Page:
California Uber Ruling Is A Huge Win For Unions
In a decision made public Tuesday, California labor officials found that a San Francisco-based Uber driver is an employee, not a contractor, in a case that could become a huge win for unions.
In the decision, the California Labor Commission awarded Barbara Ann Berwick, an Uber driver, a large sum of employee expenses she was not previously afforded by the company because she was classified as a contractor. The expenses included mileage reimbursements, toll charges and interest totaling $4,152.20. Though the decision pertained just to Berwick, it and future cases set a precedent that could make it much easier for unions to organize drivers working for companies like Uber.
The driver, according to The Associate Press, filed a claim last year against the ridesharing company over what she claimed was unpaid wages. Uber, however, argued that it is a technological platform used by independent drivers and their passengers.
“It’s important to remember that the number one reason drivers choose to use Uber is because they have complete flexibility and control,” Uber noted in a press release. “The majority of them can and do choose to earn their living from multiple sources, including other ride sharing companies. We have appealed this ruling.”
Shannon Liss-Riordan, a lawyer involved in a class-action lawsuit against the company, disagrees.
“Uber’s obviously been wildly successful because it developed a concept that caught on,” Liss-Riordan told NPR. “But that gives it no excuse to ignore labor laws that have been put into place over decades that protect workers’ rights. Uber is a $50 billion company, it says. And the idea that it somehow can’t afford to pay for what employers are required to pay for is just a little bit beyond belief.”
The Berwick decision and upcoming lawsuits could be the beginning of Uber having to consider all its drivers employees in California and possibly the whole country. Legally speaking, if Uber drivers go from contractors to employees, then the company would have to reimburse them for unemployment benefits, gas, insurance, tolls and other expenses. It would also make it easier for a union to organize drivers. When drivers are considered contractors, a union can only organize one at a time. If the drivers, however, are consider employees they can be grouped into bargaining units which would allow a union to organize a bunch of them at once.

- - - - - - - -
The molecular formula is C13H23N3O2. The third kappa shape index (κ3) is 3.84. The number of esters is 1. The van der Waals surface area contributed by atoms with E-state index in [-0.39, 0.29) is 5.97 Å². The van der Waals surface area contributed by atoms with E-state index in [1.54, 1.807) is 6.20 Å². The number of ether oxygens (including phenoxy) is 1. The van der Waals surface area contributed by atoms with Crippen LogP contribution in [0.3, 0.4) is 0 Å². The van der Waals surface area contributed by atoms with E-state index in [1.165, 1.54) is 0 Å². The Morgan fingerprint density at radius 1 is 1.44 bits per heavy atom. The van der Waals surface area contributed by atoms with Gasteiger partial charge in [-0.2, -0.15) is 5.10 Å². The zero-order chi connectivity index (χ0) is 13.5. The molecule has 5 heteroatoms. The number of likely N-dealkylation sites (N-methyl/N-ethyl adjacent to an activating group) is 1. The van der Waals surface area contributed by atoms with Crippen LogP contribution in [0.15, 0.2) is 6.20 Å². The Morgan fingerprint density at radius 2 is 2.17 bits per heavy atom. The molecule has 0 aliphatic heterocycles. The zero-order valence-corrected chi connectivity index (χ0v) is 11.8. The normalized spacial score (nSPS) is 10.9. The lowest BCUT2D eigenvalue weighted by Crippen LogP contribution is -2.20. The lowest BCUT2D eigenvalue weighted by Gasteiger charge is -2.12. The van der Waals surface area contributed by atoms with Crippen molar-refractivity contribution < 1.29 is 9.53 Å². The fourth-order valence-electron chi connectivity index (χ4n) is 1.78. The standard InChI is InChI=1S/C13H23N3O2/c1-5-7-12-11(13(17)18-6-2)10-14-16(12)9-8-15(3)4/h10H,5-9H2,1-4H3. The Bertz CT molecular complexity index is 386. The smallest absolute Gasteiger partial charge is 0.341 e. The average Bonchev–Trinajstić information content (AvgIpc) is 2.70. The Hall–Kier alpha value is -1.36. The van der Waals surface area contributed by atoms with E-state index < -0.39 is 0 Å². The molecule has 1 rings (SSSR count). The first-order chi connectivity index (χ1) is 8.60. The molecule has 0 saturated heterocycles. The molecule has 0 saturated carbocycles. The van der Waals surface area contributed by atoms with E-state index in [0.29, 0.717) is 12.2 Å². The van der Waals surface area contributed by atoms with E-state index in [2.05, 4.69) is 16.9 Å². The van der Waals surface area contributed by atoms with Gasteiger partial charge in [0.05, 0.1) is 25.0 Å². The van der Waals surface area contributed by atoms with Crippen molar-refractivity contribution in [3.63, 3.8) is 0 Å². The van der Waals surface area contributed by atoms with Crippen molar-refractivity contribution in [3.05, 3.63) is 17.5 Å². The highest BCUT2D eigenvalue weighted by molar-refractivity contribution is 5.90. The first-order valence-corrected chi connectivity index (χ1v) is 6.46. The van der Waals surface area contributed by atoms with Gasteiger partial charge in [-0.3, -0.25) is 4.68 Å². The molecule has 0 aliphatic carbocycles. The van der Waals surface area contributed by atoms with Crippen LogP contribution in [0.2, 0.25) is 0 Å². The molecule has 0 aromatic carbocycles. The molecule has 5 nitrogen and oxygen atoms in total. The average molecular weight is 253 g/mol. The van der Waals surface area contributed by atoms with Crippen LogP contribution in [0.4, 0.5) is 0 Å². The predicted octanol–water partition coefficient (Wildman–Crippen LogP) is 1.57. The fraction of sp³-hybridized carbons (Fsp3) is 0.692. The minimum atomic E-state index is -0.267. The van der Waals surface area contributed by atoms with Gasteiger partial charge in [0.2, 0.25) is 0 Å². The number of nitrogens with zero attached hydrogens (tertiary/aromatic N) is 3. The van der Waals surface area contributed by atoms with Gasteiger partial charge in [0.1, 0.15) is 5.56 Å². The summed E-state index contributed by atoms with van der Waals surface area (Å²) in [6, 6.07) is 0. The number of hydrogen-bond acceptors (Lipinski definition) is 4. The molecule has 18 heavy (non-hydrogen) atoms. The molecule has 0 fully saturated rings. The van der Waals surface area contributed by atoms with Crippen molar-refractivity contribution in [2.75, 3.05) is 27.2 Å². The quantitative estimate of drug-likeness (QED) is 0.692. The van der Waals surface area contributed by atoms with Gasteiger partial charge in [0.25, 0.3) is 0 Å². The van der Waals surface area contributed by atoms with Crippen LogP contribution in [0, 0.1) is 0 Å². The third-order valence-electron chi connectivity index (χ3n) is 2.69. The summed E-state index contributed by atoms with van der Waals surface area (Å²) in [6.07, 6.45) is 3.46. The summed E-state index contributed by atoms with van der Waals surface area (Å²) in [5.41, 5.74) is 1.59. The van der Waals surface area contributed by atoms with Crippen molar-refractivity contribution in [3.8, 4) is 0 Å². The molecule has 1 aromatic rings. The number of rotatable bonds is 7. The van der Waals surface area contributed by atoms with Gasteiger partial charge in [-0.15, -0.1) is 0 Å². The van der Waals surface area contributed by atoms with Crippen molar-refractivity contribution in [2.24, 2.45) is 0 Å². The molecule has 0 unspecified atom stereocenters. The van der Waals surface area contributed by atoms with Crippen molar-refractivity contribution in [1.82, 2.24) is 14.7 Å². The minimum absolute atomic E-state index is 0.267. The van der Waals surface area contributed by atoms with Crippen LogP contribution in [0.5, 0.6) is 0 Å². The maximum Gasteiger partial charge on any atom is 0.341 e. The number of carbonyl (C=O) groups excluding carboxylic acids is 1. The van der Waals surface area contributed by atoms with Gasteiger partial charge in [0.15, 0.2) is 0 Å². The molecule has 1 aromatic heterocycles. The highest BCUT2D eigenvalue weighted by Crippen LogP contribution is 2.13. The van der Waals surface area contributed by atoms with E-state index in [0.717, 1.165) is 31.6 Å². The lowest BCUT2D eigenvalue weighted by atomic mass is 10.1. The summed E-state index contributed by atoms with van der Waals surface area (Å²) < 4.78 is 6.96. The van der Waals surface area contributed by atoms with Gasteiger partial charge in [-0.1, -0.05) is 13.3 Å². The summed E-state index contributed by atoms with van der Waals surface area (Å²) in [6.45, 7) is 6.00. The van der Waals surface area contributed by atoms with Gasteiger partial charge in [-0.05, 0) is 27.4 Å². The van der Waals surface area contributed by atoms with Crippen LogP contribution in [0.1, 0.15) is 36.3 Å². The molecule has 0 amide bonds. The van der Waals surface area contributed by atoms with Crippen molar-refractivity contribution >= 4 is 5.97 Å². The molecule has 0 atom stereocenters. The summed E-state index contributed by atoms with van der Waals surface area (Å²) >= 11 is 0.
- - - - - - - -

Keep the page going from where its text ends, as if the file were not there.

“It should be noted that a bargaining unit can include only persons who are ’employees’ within the meaning of the Act,” The National Labor Relations Board states. “The Act excludes certain individuals, such as agricultural laborers, independent contractors, supervisors, and persons in managerial positions.”
Though contractors can still join a union, it’s much easier to unionize employees because not every one of them necessarily has to agree to be represented. If a union can get the majority of employees within a single bargaining unit to agree to representation, it becomes the Exclusive Representative of all the employees.
“Representatives designated or selected for the purposes of collective bargaining by the majority of the employees in a unit appropriate for such purposes, shall be the exclusive representatives of all the employees,” the National Labor Relations Act states.
If that bargaining until happens to exist in a mandatory dues state, such as California, all the employees within a unionized bargaining until must pay union dues or fees whether they agree with the union or not. The inability to easily organize Uber drivers has put unions at odds with the ridesharing industry but if that changes so too might their support.
Nevertheless, Uber is not all too worried. The company notes the decision involves just one driver and that previous decisions have even yielded different results.
“The California Labor Commission’s ruling is non-binding and applies to a single driver,” Uber stated. “Indeed it is contrary to a previous ruling by the same commission, which concluded in 2012 that the driver ‘performed services as an independent contractor, and not as a bona fide employee.’ Five other states have also come to the same conclusion.”
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